Mayor Bloomberg today vetoed a bill that would create an office to oversee the NYPD and that would make it easier for citizens to sue the police for abuses. Gothamist reports:
The Community Safety Act, which is comprised of two separate laws meant to crack down on the NYPD’s racial profiling, was passed by the City Council with enough votes to override Bloomberg’s veto of the measure. Many view Bloomberg’s veto as a stalling tactic until he can pressure enough City Council members to change their votes. Should the override succeed, Bloomberg has hinted at a court challenge, arguing that the bill conflicts with state law. (He’s also been looking at other ways to get back at council members who support it.) “There is no need for additional oversight of the NYPD,” Bloomberg wrote of his veto. The override vote could happen in August, just a few weeks before the mayoral primary.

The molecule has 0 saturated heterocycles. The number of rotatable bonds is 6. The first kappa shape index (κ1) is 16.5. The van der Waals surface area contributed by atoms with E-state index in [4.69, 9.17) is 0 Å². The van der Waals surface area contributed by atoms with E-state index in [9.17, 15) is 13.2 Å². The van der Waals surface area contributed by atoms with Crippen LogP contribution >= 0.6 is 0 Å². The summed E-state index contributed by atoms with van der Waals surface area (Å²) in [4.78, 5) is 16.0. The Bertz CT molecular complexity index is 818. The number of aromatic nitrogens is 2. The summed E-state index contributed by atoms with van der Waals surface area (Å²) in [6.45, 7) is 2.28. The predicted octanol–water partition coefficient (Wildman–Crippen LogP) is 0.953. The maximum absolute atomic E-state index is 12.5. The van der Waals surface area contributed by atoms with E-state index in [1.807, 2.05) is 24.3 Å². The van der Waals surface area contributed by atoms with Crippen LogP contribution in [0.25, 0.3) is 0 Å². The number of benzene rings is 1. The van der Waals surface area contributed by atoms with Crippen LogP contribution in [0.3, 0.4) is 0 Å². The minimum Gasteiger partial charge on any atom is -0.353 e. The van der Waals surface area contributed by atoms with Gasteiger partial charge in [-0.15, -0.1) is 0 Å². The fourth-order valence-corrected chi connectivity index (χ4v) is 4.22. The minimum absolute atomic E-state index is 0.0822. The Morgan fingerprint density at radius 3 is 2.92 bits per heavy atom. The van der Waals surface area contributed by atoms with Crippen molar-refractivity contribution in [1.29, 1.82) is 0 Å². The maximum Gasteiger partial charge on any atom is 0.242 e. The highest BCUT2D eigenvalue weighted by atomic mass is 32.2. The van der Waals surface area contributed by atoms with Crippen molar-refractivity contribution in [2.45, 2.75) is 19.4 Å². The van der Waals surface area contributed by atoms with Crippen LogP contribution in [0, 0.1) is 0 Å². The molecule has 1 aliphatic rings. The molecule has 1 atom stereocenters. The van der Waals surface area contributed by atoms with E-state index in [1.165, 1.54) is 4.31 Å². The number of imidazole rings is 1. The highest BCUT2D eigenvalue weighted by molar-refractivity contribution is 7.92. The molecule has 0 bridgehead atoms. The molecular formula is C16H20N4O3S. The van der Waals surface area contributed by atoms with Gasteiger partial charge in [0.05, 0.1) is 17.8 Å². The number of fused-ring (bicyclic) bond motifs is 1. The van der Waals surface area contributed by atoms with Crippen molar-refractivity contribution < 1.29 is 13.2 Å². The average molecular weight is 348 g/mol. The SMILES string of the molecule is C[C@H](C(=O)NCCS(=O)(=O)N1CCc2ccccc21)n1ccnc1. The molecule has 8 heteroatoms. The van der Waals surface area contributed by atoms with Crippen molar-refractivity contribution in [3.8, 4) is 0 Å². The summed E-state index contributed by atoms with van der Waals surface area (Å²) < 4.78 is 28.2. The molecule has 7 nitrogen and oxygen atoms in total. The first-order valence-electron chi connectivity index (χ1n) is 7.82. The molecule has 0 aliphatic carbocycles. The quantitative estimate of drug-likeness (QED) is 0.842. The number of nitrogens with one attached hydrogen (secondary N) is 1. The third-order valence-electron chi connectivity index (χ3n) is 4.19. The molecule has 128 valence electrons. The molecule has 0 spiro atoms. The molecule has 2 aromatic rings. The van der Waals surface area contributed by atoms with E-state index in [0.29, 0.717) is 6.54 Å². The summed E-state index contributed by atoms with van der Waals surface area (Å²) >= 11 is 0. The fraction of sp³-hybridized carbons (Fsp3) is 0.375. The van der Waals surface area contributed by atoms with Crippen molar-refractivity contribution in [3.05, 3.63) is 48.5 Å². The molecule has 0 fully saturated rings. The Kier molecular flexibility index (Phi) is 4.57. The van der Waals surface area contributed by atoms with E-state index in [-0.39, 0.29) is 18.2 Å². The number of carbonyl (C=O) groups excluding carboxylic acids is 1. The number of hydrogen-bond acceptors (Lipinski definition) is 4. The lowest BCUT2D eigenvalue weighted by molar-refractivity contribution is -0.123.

The bill was supported by Christine Quinn, although she only backs the portion that would create the Inspector General office. When the bill passed last month, NYPD Commissioner Ray Kelly, whom Quinn has pledged to keep on if she is elected (but maybe fire later), said, “Take heart al Qaeda wannabe’s because the City Council has found a way to undermine our partners.”
After today’s veto, NYC Public Advocate and mayoral candidate Bill de Blasio issued a press release:
“Today, Mayor Bloomberg continued to turn a blind eye to the racial profiling that takes place in our neighborhoods each and every day. I believe we need a real change, and encourage City Council members to stand by their votes and override the Mayor’s veto. Our young men cannot afford for us to waver in the face of intimidation from City Hall.”